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Building Small Accurate Decision Committees (and Alike) is Hard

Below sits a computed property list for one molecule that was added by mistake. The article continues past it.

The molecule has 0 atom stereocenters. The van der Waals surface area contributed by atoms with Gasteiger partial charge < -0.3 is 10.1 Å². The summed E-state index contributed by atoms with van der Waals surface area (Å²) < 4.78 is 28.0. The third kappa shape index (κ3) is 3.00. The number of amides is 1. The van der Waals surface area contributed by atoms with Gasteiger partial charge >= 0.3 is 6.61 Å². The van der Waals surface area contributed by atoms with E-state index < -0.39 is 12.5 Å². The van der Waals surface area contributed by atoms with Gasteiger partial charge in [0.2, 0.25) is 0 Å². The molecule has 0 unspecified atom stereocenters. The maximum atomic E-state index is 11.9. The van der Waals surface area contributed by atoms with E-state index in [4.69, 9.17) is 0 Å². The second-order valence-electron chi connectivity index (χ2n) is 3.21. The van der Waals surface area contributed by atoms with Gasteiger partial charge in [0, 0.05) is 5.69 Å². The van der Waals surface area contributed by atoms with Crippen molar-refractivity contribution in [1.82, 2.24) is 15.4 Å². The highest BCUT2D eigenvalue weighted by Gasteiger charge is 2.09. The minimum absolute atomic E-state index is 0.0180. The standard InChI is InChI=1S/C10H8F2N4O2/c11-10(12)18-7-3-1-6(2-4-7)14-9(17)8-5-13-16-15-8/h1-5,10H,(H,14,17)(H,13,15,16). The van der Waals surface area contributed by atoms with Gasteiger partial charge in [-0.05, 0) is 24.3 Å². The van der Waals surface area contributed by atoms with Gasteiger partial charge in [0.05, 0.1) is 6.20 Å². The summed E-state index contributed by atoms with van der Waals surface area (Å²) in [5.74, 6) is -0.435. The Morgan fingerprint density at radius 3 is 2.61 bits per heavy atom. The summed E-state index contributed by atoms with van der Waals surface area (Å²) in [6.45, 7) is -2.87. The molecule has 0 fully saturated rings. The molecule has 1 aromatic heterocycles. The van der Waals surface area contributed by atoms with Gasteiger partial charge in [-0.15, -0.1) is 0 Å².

We now show that building decision committees is a hard algorithmic task when one strives to obtain both small and accurate formulas. There are two usual notions of size which can naturally be used for decision committees. The first one is the whole number of literals of the formula (if a literal is present $i$ times, it is counted $i$ times) [Nock Gascuel1995,Nock Jappy1998], the second one is the number of rules of the formula [Kearns et al.1987]. Our results imply that regardless of the restriction over the values of the vectors (as long as they are elements of a set with cardinality $\geq 2$), and already for two-classes problems, minimizing the size of a decision committee for both size definitions is as hard as solving well-known $NP$-Hard problems. Therefore, the task is also hard for DC $_{\{-1,0,+1\}}$ with the particular values $-1$, $0$, $+1$ for the vectors.



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